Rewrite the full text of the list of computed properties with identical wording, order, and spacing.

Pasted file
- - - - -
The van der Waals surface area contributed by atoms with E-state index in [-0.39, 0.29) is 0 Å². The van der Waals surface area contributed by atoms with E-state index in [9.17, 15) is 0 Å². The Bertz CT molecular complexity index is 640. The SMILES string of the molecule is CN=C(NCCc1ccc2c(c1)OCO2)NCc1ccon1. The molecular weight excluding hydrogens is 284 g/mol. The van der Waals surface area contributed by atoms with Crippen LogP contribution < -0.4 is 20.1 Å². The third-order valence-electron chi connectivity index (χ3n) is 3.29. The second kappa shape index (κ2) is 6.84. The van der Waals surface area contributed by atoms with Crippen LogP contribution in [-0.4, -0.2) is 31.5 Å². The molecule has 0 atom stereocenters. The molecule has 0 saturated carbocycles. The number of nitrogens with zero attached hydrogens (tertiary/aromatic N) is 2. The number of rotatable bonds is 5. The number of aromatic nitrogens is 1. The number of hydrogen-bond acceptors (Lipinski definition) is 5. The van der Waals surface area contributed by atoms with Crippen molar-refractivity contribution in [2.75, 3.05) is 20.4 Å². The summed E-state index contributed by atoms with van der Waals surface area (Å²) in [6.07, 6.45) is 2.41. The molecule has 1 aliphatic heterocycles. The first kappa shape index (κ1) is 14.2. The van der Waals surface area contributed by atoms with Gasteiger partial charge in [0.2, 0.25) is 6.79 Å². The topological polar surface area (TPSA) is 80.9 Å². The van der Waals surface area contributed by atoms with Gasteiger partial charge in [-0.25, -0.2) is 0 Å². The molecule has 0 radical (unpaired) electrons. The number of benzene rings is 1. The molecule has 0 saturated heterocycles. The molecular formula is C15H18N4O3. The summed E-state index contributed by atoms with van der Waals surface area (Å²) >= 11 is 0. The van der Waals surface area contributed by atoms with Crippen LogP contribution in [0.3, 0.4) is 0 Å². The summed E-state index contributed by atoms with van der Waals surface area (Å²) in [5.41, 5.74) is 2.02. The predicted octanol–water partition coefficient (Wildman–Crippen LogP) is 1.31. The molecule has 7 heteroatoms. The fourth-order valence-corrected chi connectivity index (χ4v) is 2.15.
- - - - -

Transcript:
The van der Waals surface area contributed by atoms with E-state index in [-0.39, 0.29) is 0 Å². The van der Waals surface area contributed by atoms with E-state index in [9.17, 15) is 0 Å². The Bertz CT molecular complexity index is 640. The SMILES string of the molecule is CN=C(NCCc1ccc2c(c1)OCO2)NCc1ccon1. The molecular weight excluding hydrogens is 284 g/mol. The van der Waals surface area contributed by atoms with Crippen LogP contribution < -0.4 is 20.1 Å². The third-order valence-electron chi connectivity index (χ3n) is 3.29. The second kappa shape index (κ2) is 6.84. The van der Waals surface area contributed by atoms with Crippen LogP contribution in [-0.4, -0.2) is 31.5 Å². The molecule has 0 atom stereocenters. The molecule has 0 saturated carbocycles. The number of nitrogens with zero attached hydrogens (tertiary/aromatic N) is 2. The number of rotatable bonds is 5. The number of aromatic nitrogens is 1. The number of hydrogen-bond acceptors (Lipinski definition) is 5. The van der Waals surface area contributed by atoms with Crippen molar-refractivity contribution in [2.75, 3.05) is 20.4 Å². The summed E-state index contributed by atoms with van der Waals surface area (Å²) in [6.07, 6.45) is 2.41. The molecule has 1 aliphatic heterocycles. The first kappa shape index (κ1) is 14.2. The van der Waals surface area contributed by atoms with Gasteiger partial charge in [0.2, 0.25) is 6.79 Å². The topological polar surface area (TPSA) is 80.9 Å². The van der Waals surface area contributed by atoms with Gasteiger partial charge in [-0.25, -0.2) is 0 Å². The molecule has 0 radical (unpaired) electrons. The number of benzene rings is 1. The molecule has 0 saturated heterocycles. The molecular formula is C15H18N4O3. The summed E-state index contributed by atoms with van der Waals surface area (Å²) >= 11 is 0. The van der Waals surface area contributed by atoms with Crippen LogP contribution in [0.3, 0.4) is 0 Å². The summed E-state index contributed by atoms with van der Waals surface area (Å²) in [5.41, 5.74) is 2.02. The predicted octanol–water partition coefficient (Wildman–Crippen LogP) is 1.31. The molecule has 7 heteroatoms. The fourth-order valence-corrected chi connectivity index (χ4v) is 2.15.